Question: If the Euro zone does collapse like the wet paper bag it is, does that kill the European Union, too? In the abstract, the death of that burgeoning bureaucratic dictatorship would seem to me a desirable thing. But it would be potentially very, very messy. As in “We’re angry, resentful, feeling hyper-nationalistic, and we don’t like you” messy.

 


The shamelessness of Barney Frank

August 24, 2010

Remember when the financial crisis hit and the Democrats, especially Barney Frank, said they couldn’t be held responsible for the poison mortgages that triggered the whole mess? It was the Republicans’ fault, especially that evil and stupid George W. Bush, but never the Democrats. Never, in spite of passing Community Redevelopment Act in the late 70s that was later used, under Bill Clinton and his Housing Secretary, Andrew Cuomo, to force banks into easy-lending policies to home-buyers who weren’t otherwise qualified. The Democrats had no responsibility, according to Frank and others, even though they then pressed for Fannie Mae and Freddie Mac to guarantee these bad mortgages, buy them up, and sell them as (lousy) bundled securities on the open market and thus poisoning the financial system. The Democrats had no responsibility, even though they blocked three different Republican attempts to reform the two agencies after 2000. Instead, the Democrats, lead by Frank and Senator Chris Dodd (D-Countrywide), defended Fannie and Freddie tooth and claw and even cried racism at any attempt to tighten up lending requirements.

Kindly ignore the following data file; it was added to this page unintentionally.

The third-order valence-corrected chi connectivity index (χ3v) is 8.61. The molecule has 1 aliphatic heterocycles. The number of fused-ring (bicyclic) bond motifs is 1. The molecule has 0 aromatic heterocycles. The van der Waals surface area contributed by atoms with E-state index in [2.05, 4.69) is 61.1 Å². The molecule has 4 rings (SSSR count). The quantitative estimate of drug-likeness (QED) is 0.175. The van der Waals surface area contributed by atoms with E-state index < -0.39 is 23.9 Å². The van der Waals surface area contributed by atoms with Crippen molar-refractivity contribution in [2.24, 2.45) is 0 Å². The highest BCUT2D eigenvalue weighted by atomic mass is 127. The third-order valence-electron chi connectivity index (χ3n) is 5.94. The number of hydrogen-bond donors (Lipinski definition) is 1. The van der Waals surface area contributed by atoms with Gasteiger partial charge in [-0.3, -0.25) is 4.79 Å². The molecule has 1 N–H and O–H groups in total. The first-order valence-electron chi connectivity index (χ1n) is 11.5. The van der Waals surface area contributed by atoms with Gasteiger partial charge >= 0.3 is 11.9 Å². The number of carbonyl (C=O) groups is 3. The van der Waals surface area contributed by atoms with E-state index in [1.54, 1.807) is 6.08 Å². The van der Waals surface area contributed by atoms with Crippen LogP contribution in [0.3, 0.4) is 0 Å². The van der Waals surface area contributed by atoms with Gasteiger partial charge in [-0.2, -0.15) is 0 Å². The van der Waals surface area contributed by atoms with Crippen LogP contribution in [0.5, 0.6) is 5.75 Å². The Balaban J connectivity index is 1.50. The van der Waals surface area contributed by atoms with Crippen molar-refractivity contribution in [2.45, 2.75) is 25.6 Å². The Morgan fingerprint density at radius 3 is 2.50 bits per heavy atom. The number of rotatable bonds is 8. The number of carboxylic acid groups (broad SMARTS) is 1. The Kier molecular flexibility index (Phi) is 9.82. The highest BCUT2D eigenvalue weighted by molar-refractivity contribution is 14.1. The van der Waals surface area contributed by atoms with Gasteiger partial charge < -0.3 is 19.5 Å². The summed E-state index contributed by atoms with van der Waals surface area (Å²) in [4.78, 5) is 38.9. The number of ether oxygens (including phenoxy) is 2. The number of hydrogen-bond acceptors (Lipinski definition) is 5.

An educational video:

All this lead directly to the September, 2008, financial crisis, but none of it was the Democrats’ responsibility, according to Barney Frank.

That was then, this is now:

For years, Frank was a staunch supporter of Fannie Mae and Freddie Mac, the giant government housing agencies that played such an enormous role in the financial meltdown that thrust the economy into the Great Recession. But in a recent CNBC interview, Frank told me that he was ready to say goodbye to Fannie and Freddie.

“I hope by next year we’ll have abolished Fannie and Freddie,” he said. Remarkable. And he went on to say that “it was a great mistake to push lower-income people into housing they couldn’t afford and couldn’t really handle once they had it.” He then added, “I had been too sanguine about Fannie and Freddie.”

When I asked Frank about a long-term phase-out plan that would shrink Fannie and Freddie portfolios and mortgage-purchase limits, and merge the agencies into the Federal Housing Administration (FHA) for a separate low-income program that would get government out of middle-income housing subsidies, he replied: “Larry, that, I think, is exactly what we should be doing.”

This is like the guy who was warned not to drink and drive killing someone in an accident and then saying “I made a mistake in judgment.” It in no way relieves our imaginary drunk driver nor Barney Frank of the responsibility for the tremendous harm they’ve done. With a beautifully impersonal “it was a mistake,” he hides the fact that he, himself, was one of the powers making that mistake and turning it critical.

And this fat, incompetent clown wants more power? He expects to be reelected? “Shameless” does not begin to describe this slug.

Please, if this November does see a Republican wave, let Bawney Fwank be one of the ones drowned in it.

You can help make this so by donating to his opponent, Sean Bielat.

(Crossposted at Sister Toldjah)


Klavan on the culture: Financial Crisis 101

May 7, 2010

In today’s installment, author Andrew Klavan uses free government-provided humor to explain the US financial crisis:

And for a less funny, more angry take…